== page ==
This article is inspired by the work of BBC Panorama in shedding a light into the unknown world of online pharmacies. The documentary, available now on BBC iPlayer, explores how some UK-based pharmacy websites are contracting Romanian doctors to authorise prescriptions. Such doctors are not regulated by the CQC (Care Quality Commision) and are often paid per accepted prescription, putting money over patient welfare.
As a result, anyone can browse the web and order prescription-only drugs and receive them in the post within 24 hours. All an individual needs to do is complete an online questionnaire about their medical history – this is not cross-checked with NHS records.
Considering what we now know about Lariam, the brand name for Mefloquine, I was intrigued to know whether similar websites would be selling the drug. And so I set out on my voyage to uncover which websites stock the drug, that is known to cause long-term neuropsychiatric side effects. Here’s what I found.
Superdrug Online Doctor
Due to ‘more severe side effects than other malaria tablets’, Superdrug no longer stocks Lariam. When I spoke to their customer services, the sales agent thought that there may have been a lack of stock or distribution issues. However, upon checking the system, the drug has indeed been replaced by ‘safer alternatives’, including Malarone, doxycycline and chloroquine.
The company makes a big point about the individuals who shouldn’t take the drug. On their product page, they say that:
Lariam is not suitable for travellers with a history of mental health problems or seizures. It is not to be taken during pregnancy or while breastfeeding.
UKMeds appeared on the BBC Panorama documentary. The company has worked with celebrity doctor Dr Christian Jessen and stocks Lariam. The website offers an online consultation where patients are asked to enter their medical history. This information is then passed onto the doctor. UKMeds contract prescription approval to doctors from Romania where they are not regulated by the CQC.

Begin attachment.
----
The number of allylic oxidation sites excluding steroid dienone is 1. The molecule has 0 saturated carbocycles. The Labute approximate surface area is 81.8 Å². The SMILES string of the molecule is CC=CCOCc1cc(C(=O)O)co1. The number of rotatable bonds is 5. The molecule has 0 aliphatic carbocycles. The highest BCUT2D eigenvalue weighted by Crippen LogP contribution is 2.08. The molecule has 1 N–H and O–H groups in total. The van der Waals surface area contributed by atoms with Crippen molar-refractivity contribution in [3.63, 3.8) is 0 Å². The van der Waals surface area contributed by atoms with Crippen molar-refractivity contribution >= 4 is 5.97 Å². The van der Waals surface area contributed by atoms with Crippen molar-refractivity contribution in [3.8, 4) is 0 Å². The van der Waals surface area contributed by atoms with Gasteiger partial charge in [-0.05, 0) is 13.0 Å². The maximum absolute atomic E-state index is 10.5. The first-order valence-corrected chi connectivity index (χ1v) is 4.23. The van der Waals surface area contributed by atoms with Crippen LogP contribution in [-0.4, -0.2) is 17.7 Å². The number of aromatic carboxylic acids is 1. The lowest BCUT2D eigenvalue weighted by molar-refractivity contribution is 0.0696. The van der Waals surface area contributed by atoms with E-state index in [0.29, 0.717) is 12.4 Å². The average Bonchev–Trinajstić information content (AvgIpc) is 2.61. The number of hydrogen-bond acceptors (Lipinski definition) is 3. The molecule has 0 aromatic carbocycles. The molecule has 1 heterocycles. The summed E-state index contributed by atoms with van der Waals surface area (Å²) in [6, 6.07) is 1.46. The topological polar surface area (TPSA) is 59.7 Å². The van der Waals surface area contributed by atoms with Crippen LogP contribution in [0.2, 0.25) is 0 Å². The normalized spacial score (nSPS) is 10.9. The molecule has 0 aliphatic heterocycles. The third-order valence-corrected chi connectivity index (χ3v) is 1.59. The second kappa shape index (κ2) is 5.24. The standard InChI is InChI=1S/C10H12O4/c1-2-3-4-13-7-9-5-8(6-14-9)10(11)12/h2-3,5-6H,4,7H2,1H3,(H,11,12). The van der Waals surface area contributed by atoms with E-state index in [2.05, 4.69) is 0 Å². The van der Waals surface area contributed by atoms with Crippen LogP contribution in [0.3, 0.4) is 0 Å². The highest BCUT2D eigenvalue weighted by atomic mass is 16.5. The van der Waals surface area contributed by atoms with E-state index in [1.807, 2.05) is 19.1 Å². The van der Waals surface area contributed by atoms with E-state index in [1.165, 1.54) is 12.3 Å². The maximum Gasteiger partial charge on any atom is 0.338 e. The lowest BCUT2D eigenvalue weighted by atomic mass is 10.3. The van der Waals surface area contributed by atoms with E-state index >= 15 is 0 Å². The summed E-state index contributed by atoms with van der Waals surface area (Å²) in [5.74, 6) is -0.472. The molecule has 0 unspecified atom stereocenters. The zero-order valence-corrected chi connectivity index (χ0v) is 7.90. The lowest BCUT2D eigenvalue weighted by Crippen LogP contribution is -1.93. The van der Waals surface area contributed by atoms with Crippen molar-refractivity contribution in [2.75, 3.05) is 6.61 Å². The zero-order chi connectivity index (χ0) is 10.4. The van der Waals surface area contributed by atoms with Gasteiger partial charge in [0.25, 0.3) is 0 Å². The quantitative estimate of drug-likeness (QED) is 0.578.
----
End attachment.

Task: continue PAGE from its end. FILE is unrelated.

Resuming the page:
Doctors are normally paid between £5 to £10 per accepted prescription, meaning that they are incentivised to approve them.
The online pharmacy Dr Felix stocks Lariam. The company, based in the UK and registered with the General Pharmaceutical Council, offers 8 tablets for £26.99 (price correct at time of writing). Individuals can buy the drug after a two-minute online questionnaire.
It’s important to note that the button to buy the drugs appears significantly higher than the listed side effects, which can only be accessed by clicking a dedicated tab. They also promote other treatment options at the bottom of the page, such as Malarone, Chloroquine and Doxycycline – the same alternatives that Superdrug promotes.
Upon telephoning their customer sales, the representative assured me that all prescriptions are approved by UK Doctors.
Dr Fox also stocks Lariam, but is keen to point out that the drug can cause serious mental issues in some people’. When scrolling down to the caution section, the website says that
Some people may experience agitation, nightmares, poor sleep and other psychiatric or psychological symptoms.
Like many of these sites, individuals must complete an online questionnaire before ordering the drug. When I spoke to customer services, the representative told me that the answers are not cross-referenced with NHS records, but that they advise that customers do inform their GP of any prescriptions that they have received through Dr Fox.
They also have a page where patients can fill out their GP information and Dr Fox will send through a letter to them, detailing which drugs have been purchased.
With the internet offering a more convenient way to purchase prescription drugs and prescriptions being approved by European doctors, could money be put before patient welfare? The BBC Panorama documentary discusses this ethical debate in further detail and speaks to representatives from the CQC and General Pharmaceutical Council.